Views like Saruni's persist despite government efforts to stamp out female genital mutilation. Kenya outlawed the procedure in 2011. But earlier this year, more than 3,000 Maasai women held protests in the city of Kajiado to demand that the Kenyan government grant them the right to practice the procedure.

Kanunga has addressed some of the concerns of elders who resist his calls for change. As a way to stop female genital mutilation, a group of Maasai morans led by the chief have vowed not to marry girls who are circumcised. "We said as a community that we will not marry and recognize any Maasai girl who has been circumcised," says Kanunga, while holding a rungu , a short club that signifies unquestionable authority to punish morans who break the rules. "Our firm stand on this has reduced female genital mutilation in this community."

Siyuama, the 12-year-old girl, is glad she had an alternative. "My sister bled until she fainted after being circumcised," she recalls. "We rushed her to the hospital, but unluckily she died. I vowed never to be circumcised in my life."

Alternative ceremony takes hold

In the new ceremony, girls between the ages of 9 and 15 dress in traditional clothing that includes cow-skin black robes and crowns of beads to signify they are ready for the ritual. The girls are then taught "life lessons"—or a brief introduction to sex education—in the privacy of their huts before tribal elders bless them with milk and water. Maasai warriors show support for the alternative ceremony by butchering bulls, oxen, sheep and goats to feed the girls and the community.

Maasai warriors show support for an alternative coming-of-age ceremony by butchering bulls to feed the girls and community. Samuel Siriria Leadismo

The ceremony takes four days. On the final day, the girls line up and sing traditional songs at sunrise. The rite ends with the girls walking through a ceremonial arch formed by tribal elders as the surrounding community welcomes them as women. Elderly women who formerly performed the procedure then receive a goat in exchange for not circumcising the girls.

"I have really enjoyed this," says Clare Ntasikoi, 13, one of the girls who went through the alternative ceremony. "Instead of being cut and injured, they have circumcised me by knowledge, not by body."

Ntasikoi was among the first girls in the Maasai community to reject circumcision; she asked her father to allow her to finish school rather than undergo the cut and marry. At first, her father worried it would bring shame to his family.

According to the 2014 Kenya Demographic and Health Survey, female genital mutilation has declined from 38 percent of the country's female population in 2008 to 21 percent in 2015. A 2013 UNICEF global report also paints a picture of hope. The prevalence of female genital mutilation among young girls under the age of 14 has decreased by 11 percent globally.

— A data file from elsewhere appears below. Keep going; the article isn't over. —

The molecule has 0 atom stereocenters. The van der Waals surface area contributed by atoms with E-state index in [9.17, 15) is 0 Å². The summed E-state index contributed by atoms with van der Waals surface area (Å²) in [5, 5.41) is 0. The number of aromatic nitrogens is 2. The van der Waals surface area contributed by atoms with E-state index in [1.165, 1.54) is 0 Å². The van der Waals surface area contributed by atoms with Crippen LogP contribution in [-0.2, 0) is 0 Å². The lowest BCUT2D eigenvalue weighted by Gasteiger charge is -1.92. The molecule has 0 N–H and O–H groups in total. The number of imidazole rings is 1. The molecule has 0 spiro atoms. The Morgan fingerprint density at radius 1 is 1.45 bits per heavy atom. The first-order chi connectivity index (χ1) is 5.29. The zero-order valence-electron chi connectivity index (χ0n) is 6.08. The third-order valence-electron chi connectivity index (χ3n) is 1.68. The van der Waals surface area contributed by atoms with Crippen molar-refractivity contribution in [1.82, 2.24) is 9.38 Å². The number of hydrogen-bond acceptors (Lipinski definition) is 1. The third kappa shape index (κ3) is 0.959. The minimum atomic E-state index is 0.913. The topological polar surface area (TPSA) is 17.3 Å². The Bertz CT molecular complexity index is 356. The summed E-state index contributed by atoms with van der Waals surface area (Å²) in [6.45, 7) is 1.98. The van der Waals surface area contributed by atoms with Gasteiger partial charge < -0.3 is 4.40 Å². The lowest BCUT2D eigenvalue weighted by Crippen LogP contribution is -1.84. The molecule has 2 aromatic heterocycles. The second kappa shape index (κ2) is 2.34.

"Down [by] 11 percent for girls under 14 years may look like a big stride towards achieving a female-genital-mutilation-free Kenya, but one girl subjected to the cut is one too many. We cannot afford to lose momentum until all Kenyans can enjoy a future free from female genital mutilation," says Mary Wandia, female genital mutilation program manager at Equality Now. The international human rights organization is dedicated to action supporting the civil, political, economic and social rights of girls and women.

Wandia says medical schools should provide training and information on female genital mutilation, including the laws, how medical personnel should respond to requests for the practice to be performed and how to treat female genital mutilation victims.

"Anyone who continues to perform female genital mutilation must be held responsible for violating medical ethical standards and the law," she says. "Health personnel who perform female genital mutilation anywhere in the world should have their medical license and other privileges revoked immediately."

Such efforts are too late for some. Rose Lenkanai, who is now married with two children, recalls her experience at the age of 13. "It's brutal and scary to undergo the cut," she says. "I remember that morning when an old woman walked into a small, dark hut with a razor blade ready to carry out the procedure. I was shocked and terrified. But I didn't want to shame my parents. The woman lowered her hand between my legs and removed everything. The blood spilled, and I began to bleed profusely. It was painful for me. I was treated, and after a month I was given a husband. I was told by my parents to leave school, as I was now ready to own a home."

Lenkanai now supports the alternative ceremony and speaks out against those who want other young women to go through the ordeal she suffered. "This pains me a lot," she says. "I wish I knew there was an alternative rite of passage to womanhood. I would have continued with my education and gotten married at the right time."